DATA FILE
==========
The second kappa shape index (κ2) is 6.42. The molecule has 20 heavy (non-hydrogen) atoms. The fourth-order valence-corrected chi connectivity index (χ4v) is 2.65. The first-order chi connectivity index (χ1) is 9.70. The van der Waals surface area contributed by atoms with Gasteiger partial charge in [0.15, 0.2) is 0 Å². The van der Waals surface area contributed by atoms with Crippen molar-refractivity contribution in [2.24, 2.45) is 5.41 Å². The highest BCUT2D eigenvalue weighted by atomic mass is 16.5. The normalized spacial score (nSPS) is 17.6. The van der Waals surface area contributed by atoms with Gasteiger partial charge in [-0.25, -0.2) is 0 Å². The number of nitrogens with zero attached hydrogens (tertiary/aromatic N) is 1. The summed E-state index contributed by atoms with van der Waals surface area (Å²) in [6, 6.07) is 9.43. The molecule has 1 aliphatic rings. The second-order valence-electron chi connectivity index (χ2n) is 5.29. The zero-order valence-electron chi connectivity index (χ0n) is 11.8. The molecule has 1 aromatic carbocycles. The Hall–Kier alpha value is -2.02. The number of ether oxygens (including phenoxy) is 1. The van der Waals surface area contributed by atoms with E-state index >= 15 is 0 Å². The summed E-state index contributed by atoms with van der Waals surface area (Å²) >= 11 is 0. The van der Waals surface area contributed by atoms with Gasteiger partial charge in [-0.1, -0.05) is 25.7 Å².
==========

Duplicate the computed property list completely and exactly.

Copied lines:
The second kappa shape index (κ2) is 6.42. The molecule has 20 heavy (non-hydrogen) atoms. The fourth-order valence-corrected chi connectivity index (χ4v) is 2.65. The first-order chi connectivity index (χ1) is 9.70. The van der Waals surface area contributed by atoms with Gasteiger partial charge in [0.15, 0.2) is 0 Å². The van der Waals surface area contributed by atoms with Crippen molar-refractivity contribution in [2.24, 2.45) is 5.41 Å². The highest BCUT2D eigenvalue weighted by atomic mass is 16.5. The normalized spacial score (nSPS) is 17.6. The van der Waals surface area contributed by atoms with Gasteiger partial charge in [-0.25, -0.2) is 0 Å². The number of nitrogens with zero attached hydrogens (tertiary/aromatic N) is 1. The summed E-state index contributed by atoms with van der Waals surface area (Å²) in [6, 6.07) is 9.43. The molecule has 1 aliphatic rings. The second-order valence-electron chi connectivity index (χ2n) is 5.29. The zero-order valence-electron chi connectivity index (χ0n) is 11.8. The molecule has 1 aromatic carbocycles. The Hall–Kier alpha value is -2.02. The number of ether oxygens (including phenoxy) is 1. The van der Waals surface area contributed by atoms with E-state index >= 15 is 0 Å². The summed E-state index contributed by atoms with van der Waals surface area (Å²) >= 11 is 0. The van der Waals surface area contributed by atoms with Gasteiger partial charge in [-0.1, -0.05) is 25.7 Å².